With surgery, Holen can "reduce the pocket" that shelters the bacteria. "Within two, three or five years you'll have a moderate pocket again," he explains. "It's a chronic condition. You never discharge a patient in some sense."

When the condition flares up again, the crevices deepen and the tissues swell. That's when Holen asks his patients to "work hard." He puts them on tetracycline "to knock out the bad actors" and schedules more frequent office visits. "You want to avoid slipping back to where you'll need more surgery," he said.

Home care is at the heart of the matter. "In a consensus meeting at the National Institutes of Health ," the NIDR's Krichevsky said, "one study showed much improvement in attachment loss after surgery. But buried in the statement on a five-year follow-up is the sentence: 'Rejected from the study were patients who after one year showed evidence of poor home care.' They weren't counted. Periodontists all agree that if you don't do good home care, surgery is ineffective."

Periodontal disease is a complicated business, said Krichevsky. The main problem is "we don't know enough to make judgment on which techniques are better. We can't as yet measure what we are treating."

The nature of the disease is part of the problem. Periodontitis is a chronic, but not continuously progressive, ailment. It ranges from mild to serious at different times and even in different parts of an individual's mouth. It also is sneaky. It is painless in the early stages, so often is ignored until bone loss shows up on X-rays. The gums may be pink and firm on top while underneath the bacteria are multiplying. Eventually, red, inflamed gums give away the clandestine parasites.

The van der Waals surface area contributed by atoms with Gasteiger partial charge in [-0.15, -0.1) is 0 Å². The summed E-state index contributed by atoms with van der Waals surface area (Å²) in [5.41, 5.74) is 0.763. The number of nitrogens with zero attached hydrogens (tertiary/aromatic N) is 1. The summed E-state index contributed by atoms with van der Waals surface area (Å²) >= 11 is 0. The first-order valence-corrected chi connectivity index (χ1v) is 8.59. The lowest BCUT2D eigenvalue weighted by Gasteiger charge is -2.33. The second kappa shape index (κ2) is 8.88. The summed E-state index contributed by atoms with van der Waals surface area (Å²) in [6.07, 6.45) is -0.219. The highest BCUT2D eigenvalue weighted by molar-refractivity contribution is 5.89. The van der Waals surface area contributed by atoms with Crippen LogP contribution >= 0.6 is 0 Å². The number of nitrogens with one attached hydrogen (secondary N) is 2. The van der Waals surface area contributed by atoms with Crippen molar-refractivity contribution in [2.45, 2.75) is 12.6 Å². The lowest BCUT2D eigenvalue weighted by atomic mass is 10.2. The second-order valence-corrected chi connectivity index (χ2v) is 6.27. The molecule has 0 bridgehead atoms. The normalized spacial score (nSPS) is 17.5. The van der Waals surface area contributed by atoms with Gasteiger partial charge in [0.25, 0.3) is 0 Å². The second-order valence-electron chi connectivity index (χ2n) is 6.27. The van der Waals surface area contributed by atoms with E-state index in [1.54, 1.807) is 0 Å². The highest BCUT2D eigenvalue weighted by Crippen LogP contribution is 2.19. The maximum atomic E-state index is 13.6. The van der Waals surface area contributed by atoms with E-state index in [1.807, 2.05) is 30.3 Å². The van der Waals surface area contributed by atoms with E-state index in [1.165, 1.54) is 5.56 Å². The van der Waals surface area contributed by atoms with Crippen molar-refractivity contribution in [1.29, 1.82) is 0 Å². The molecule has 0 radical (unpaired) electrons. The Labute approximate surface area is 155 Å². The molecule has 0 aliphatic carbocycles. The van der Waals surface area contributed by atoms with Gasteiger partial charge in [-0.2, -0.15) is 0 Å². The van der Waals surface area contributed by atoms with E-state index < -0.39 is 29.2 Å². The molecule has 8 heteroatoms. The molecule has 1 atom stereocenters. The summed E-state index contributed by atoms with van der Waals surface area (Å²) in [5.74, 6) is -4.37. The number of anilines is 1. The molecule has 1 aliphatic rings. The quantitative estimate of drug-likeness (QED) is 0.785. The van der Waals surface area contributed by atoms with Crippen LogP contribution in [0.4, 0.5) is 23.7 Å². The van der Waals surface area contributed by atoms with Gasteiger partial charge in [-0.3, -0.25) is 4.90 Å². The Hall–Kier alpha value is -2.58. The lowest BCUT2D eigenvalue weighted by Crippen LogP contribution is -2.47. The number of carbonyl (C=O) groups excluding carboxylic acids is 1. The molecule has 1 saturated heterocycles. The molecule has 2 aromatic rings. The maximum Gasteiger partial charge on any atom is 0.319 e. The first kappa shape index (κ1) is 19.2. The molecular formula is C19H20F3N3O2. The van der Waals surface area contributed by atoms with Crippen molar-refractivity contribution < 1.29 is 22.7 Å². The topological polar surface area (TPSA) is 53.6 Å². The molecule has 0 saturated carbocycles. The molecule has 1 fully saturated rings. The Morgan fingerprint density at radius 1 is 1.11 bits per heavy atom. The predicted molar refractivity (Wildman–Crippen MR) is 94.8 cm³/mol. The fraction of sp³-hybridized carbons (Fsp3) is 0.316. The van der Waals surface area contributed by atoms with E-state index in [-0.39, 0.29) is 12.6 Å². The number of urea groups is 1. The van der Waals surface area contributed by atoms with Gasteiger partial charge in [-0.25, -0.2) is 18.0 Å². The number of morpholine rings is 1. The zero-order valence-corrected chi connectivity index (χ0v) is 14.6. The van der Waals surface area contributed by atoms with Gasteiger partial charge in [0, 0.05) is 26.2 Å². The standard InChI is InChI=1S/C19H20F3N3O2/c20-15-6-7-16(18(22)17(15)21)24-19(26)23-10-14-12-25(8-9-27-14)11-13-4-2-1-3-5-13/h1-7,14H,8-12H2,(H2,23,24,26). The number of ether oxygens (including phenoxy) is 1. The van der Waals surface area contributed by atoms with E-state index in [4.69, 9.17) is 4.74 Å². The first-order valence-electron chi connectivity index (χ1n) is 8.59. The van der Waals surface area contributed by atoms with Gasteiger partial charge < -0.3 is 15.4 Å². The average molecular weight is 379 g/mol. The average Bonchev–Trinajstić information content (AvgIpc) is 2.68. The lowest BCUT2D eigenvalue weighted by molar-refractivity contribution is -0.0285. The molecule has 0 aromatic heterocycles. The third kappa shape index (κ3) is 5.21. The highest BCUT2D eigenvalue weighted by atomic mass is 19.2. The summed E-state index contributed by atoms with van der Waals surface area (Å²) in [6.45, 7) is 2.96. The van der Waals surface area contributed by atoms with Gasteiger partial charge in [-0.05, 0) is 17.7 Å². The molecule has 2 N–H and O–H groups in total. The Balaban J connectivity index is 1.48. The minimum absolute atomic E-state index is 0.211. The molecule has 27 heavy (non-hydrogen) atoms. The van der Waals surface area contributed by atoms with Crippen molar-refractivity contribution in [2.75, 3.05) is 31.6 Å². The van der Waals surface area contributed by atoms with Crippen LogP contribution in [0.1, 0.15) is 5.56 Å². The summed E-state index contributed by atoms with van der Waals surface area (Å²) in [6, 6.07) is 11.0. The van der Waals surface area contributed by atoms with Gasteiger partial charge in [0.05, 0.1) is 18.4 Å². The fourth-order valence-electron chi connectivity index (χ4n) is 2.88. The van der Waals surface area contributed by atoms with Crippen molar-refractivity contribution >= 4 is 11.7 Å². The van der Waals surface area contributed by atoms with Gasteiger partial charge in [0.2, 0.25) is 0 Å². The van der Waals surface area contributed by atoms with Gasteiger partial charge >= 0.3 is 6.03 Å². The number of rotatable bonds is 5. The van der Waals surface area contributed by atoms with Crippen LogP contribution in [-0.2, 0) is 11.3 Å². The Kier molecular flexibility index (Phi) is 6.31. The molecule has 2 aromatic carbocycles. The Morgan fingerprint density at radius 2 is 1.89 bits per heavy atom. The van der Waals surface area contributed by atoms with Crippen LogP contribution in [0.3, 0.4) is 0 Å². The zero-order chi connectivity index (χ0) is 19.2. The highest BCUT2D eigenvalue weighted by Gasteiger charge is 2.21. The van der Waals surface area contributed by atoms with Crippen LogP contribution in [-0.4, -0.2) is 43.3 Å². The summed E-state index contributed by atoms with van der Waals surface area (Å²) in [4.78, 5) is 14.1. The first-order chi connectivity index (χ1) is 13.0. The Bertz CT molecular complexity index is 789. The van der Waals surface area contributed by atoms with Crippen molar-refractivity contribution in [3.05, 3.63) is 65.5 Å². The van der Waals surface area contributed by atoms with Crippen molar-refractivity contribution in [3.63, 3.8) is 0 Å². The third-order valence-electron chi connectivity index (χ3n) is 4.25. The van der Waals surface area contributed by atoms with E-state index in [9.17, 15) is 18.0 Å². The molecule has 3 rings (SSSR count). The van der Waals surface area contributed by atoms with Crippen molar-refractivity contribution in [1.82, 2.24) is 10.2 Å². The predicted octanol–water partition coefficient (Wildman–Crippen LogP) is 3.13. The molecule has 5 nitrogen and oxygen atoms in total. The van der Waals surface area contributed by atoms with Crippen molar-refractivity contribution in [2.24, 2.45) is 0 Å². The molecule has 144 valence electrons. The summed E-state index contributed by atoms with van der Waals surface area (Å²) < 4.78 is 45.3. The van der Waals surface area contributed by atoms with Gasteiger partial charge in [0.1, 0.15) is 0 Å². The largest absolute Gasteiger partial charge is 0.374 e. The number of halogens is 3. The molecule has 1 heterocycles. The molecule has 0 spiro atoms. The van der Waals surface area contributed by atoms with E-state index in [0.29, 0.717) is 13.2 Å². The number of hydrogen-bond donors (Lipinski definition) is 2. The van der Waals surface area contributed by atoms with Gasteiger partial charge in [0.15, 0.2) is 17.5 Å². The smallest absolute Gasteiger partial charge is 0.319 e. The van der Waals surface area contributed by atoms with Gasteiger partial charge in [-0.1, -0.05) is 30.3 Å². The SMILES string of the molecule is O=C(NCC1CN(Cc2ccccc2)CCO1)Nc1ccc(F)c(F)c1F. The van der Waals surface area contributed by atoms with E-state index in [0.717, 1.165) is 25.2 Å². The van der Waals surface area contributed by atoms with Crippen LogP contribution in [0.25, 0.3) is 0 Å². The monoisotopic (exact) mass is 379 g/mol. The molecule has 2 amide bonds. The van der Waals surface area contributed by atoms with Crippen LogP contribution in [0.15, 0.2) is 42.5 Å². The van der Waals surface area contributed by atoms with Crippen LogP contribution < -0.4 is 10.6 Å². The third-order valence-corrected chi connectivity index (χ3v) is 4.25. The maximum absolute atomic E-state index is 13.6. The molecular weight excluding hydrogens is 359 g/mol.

In different phases of the disease, the bacterial population expands and contracts irregularly for complex reasons that may include stress, which affects the immunological defense system. In a way, it's like fighting guerrillas in jungle warfare. No one can predict when or where they are going to attack next.

Although the consensus now is that scaling and root planing done about every three months is the most effective counterattack, regular checkups of the bacterial population are not always helpful. With a disease that comes and goes, "it doesn't do any good to check for bacteria in a person's mouth. The disease may last only a few days and then stop," said Krichevsky.

"Maybe you get damage out of that particular incident and maybe you don't," he said. "Another incident may come along at a later date and if you examine that person in between times, you are not going to see anything.

"I'm convinced," said Krichevsky, "that if you clean up the bacteria in people's pockets in general, you're going to get an improvement. I don't think there's any question that Keyes' patients at NIH did improve. That's not controversial."

Krichevsky would choose the conservative treatment route at the start. "If it doesn't work, you can always have surgery. There's no statistical evidence that surgery works either. These patients have relapses, too."

Krichevsky keeps his own gums in condition by brushing with a fluoride toothpaste, leaving some in his mouth and then flossing to force the paste under the gums.

Even with the best-designed study and the most effective treatment, concludes Krichevsky, individual motivation will still determine the results. "I don't know if anyone has a design for motivating people. It's a difficult thing, because the periodontal regime is tough. Who wants to do this stuff every single day? Patients who do succeed are highly motivated.

"Barbara McGarry Peters is a consultant at the World Bank.